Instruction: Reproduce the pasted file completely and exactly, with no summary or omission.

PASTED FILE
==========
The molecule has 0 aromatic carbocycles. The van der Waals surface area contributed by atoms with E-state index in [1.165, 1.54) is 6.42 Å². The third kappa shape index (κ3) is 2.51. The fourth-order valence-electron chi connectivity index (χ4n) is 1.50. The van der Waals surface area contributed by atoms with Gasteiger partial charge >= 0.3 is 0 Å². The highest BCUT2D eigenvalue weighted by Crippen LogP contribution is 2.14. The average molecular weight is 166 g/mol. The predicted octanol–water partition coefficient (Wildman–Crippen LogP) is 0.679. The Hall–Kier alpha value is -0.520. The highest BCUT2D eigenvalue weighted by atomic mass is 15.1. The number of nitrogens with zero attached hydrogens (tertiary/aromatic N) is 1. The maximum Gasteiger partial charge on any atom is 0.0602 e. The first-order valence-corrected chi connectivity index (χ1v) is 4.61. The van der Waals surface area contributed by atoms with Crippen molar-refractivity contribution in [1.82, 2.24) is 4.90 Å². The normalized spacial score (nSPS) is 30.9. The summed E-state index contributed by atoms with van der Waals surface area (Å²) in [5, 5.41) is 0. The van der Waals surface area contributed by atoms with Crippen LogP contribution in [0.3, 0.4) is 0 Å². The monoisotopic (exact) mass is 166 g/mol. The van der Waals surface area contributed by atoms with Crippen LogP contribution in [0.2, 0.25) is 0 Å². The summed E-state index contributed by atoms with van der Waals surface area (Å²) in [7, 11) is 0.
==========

The molecule has 0 aromatic carbocycles. The van der Waals surface area contributed by atoms with E-state index in [1.165, 1.54) is 6.42 Å². The third kappa shape index (κ3) is 2.51. The fourth-order valence-electron chi connectivity index (χ4n) is 1.50. The van der Waals surface area contributed by atoms with Gasteiger partial charge >= 0.3 is 0 Å². The highest BCUT2D eigenvalue weighted by Crippen LogP contribution is 2.14. The average molecular weight is 166 g/mol. The predicted octanol–water partition coefficient (Wildman–Crippen LogP) is 0.679. The Hall–Kier alpha value is -0.520. The highest BCUT2D eigenvalue weighted by atomic mass is 15.1. The number of nitrogens with zero attached hydrogens (tertiary/aromatic N) is 1. The maximum Gasteiger partial charge on any atom is 0.0602 e. The first-order valence-corrected chi connectivity index (χ1v) is 4.61. The van der Waals surface area contributed by atoms with Crippen molar-refractivity contribution in [1.82, 2.24) is 4.90 Å². The normalized spacial score (nSPS) is 30.9. The summed E-state index contributed by atoms with van der Waals surface area (Å²) in [5, 5.41) is 0. The van der Waals surface area contributed by atoms with Crippen LogP contribution in [0.3, 0.4) is 0 Å². The monoisotopic (exact) mass is 166 g/mol. The van der Waals surface area contributed by atoms with Crippen LogP contribution in [0.2, 0.25) is 0 Å². The summed E-state index contributed by atoms with van der Waals surface area (Å²) in [7, 11) is 0.